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I have a measuring bridge and want to connect it to an ADC with an AD8227 instrumentation amplifier (Datasheet). For the reference voltage, I have connected a voltage divider to an LP358 as an impedance converter (Datasheet).

How can I now calculate the current or power consumption of the op amp and instrumentation amplifier?

Below is the schematic of my circuit.

schematic

simulate this circuit – Schematic created using CircuitLab

I have found a short calculation for an op amp here, but I don't know if I have to use the output and supply current mentioned in the Datasheet or does it only show the maximum possible current provided by the op amp? Or does it depend what is connected to the LP358 output, in my case the reference pin of the AD8227? Does the gain resistor of the AD8227 (not in the schematic) have an impact on the current consumption?

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  • \$\begingroup\$ If you are that concerned about power in Op Amp, why use a BJT OA? When your bridge is drawing 5mW which could be reduced to 1mW by lowering the differential voltage. \$\endgroup\$ – Tony Stewart Sunnyskyguy EE75 Aug 25 at 12:53
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To determine the power consumption of your LP358 based voltage buffer (I would not call that an impedance converter) you need to know two things:

  • the current consumption of the opamp itself, when there is no current flowing into or out of the output. You can find this number in table 6.5: \$I_{CC}\$ Supply current which is typically 54 uA. This is for a supply voltage of \$V_{CC}\$ = 5 V.

  • the current that flows out of the opamp's output. If there is a current flowing out of the output, then the opamp is supplying current to another circuit and that current needs to come from somewhere, it comes from the supply so this current adds to the current consumption of the opamp itself (the 54 uA).

In your circuit, the output current of the LP358 flows into the reference voltage input of the AD8227 so we'll have to look in the datasheet of the AD8227 what is connected there and how much current it takes. Table 2 shows what we need: REFERENCE INPUT, \$I_{IN}\$ has a typical value of 12 uA.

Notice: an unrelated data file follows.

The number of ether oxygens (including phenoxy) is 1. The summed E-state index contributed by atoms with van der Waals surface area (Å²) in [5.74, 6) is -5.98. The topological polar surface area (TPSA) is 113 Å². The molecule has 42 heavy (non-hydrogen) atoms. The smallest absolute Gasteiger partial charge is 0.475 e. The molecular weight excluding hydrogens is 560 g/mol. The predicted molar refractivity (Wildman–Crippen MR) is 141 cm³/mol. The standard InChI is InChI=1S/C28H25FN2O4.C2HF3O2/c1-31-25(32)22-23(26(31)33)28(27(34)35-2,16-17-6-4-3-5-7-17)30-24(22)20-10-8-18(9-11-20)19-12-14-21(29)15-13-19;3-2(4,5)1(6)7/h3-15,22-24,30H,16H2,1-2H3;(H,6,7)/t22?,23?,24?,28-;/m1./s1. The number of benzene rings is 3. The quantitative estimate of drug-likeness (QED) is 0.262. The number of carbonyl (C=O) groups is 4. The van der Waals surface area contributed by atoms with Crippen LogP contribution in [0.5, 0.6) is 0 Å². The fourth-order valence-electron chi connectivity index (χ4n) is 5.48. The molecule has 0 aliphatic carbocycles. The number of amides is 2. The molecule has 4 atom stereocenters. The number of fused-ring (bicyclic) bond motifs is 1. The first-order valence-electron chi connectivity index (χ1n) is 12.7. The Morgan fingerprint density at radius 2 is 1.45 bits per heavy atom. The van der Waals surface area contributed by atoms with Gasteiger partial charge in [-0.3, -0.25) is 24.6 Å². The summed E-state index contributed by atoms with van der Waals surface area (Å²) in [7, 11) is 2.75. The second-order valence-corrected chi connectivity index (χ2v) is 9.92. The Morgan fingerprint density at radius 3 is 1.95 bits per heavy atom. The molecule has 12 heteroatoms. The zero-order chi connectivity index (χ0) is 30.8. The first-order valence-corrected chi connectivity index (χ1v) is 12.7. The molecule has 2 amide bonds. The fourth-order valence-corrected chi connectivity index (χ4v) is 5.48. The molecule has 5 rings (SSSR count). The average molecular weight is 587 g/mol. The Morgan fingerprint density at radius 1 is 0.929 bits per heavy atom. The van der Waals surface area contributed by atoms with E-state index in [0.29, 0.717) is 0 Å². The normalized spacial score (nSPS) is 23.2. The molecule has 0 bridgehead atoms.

Now simply add both: 54 uA + 12 uA = 66 uA. Note that these are typical values so the actual value can be somewhat lower or higher. Depending on the circumstances the LP358 can consume up to 125 uA (max value in the datasheet).

Does the gain resistor of the AD8227 have an impact on the current consumption?

The AD8227's datasheet only mentions figures for a Gain = 5. My guess is that the AD8227's current consumption might be affected by the Gain you choose. I highly doubt that the current into the reference voltage input depends on the Gain though. To be sure you need to measure it.

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The reference current depends on whether the reference voltage is lower or higher than the voltage U (RG). If both the input voltage and the reference are 2.5V, the current direction is from the AD8227 to the opamp. (U (RG) is the input voltage + one pnp B-E voltage: Uin + 0.64V.) ad1

When the reference voltage is greater than U (RG), the current direction is reversed and goes from the opamp to the AD8227. Its value depends on the reference voltage. This consumption is definitely negligible. ad2

Consumption is independent of Gain resistance. The largest consumer may be the load on the output of the AD8227. ad3

The deviation of the reference voltage from 2.5V is the same as the offset voltage of the LP358 (2mV). The voltage of the unconnected reference pin is the same as the voltage U (RG) /3.14V/. The resistance up to U (RG) is 60k.

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